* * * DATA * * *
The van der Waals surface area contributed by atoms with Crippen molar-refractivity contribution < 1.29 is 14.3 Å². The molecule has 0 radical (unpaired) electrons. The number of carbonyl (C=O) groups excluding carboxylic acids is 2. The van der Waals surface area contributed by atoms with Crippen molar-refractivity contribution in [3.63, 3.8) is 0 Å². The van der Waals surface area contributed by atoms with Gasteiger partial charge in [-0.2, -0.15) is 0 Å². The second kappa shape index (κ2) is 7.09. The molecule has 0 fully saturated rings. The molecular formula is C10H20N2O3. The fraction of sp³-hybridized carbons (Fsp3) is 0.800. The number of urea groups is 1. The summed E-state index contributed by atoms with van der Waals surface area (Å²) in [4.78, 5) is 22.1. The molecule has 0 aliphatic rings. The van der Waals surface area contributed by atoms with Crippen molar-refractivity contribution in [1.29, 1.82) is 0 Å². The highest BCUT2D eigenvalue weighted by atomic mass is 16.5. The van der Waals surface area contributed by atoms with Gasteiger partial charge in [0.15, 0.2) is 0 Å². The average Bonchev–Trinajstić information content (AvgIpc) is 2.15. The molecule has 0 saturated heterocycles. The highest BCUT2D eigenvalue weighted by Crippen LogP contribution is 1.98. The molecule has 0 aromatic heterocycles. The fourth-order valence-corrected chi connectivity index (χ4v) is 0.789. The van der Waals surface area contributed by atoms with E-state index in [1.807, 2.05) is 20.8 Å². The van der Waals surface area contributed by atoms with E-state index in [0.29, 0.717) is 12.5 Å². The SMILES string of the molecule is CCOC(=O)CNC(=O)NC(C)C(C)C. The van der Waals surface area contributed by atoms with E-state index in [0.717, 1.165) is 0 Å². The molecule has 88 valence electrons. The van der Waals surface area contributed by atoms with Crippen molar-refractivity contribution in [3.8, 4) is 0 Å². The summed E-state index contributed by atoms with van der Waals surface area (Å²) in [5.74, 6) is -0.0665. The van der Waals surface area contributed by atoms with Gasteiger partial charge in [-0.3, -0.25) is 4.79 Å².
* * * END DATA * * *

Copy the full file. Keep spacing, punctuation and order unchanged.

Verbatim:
The van der Waals surface area contributed by atoms with Crippen molar-refractivity contribution < 1.29 is 14.3 Å². The molecule has 0 radical (unpaired) electrons. The number of carbonyl (C=O) groups excluding carboxylic acids is 2. The van der Waals surface area contributed by atoms with Crippen molar-refractivity contribution in [3.63, 3.8) is 0 Å². The van der Waals surface area contributed by atoms with Gasteiger partial charge in [-0.2, -0.15) is 0 Å². The second kappa shape index (κ2) is 7.09. The molecule has 0 fully saturated rings. The molecular formula is C10H20N2O3. The fraction of sp³-hybridized carbons (Fsp3) is 0.800. The number of urea groups is 1. The summed E-state index contributed by atoms with van der Waals surface area (Å²) in [4.78, 5) is 22.1. The molecule has 0 aliphatic rings. The van der Waals surface area contributed by atoms with Crippen molar-refractivity contribution in [1.29, 1.82) is 0 Å². The highest BCUT2D eigenvalue weighted by atomic mass is 16.5. The van der Waals surface area contributed by atoms with Gasteiger partial charge in [0.15, 0.2) is 0 Å². The average Bonchev–Trinajstić information content (AvgIpc) is 2.15. The molecule has 0 saturated heterocycles. The highest BCUT2D eigenvalue weighted by Crippen LogP contribution is 1.98. The molecule has 0 aromatic heterocycles. The fourth-order valence-corrected chi connectivity index (χ4v) is 0.789. The van der Waals surface area contributed by atoms with E-state index in [1.807, 2.05) is 20.8 Å². The van der Waals surface area contributed by atoms with E-state index in [0.29, 0.717) is 12.5 Å². The SMILES string of the molecule is CCOC(=O)CNC(=O)NC(C)C(C)C. The van der Waals surface area contributed by atoms with E-state index in [0.717, 1.165) is 0 Å². The molecule has 88 valence electrons. The van der Waals surface area contributed by atoms with Crippen molar-refractivity contribution in [3.8, 4) is 0 Å². The summed E-state index contributed by atoms with van der Waals surface area (Å²) in [5.74, 6) is -0.0665. The van der Waals surface area contributed by atoms with Gasteiger partial charge in [-0.3, -0.25) is 4.79 Å².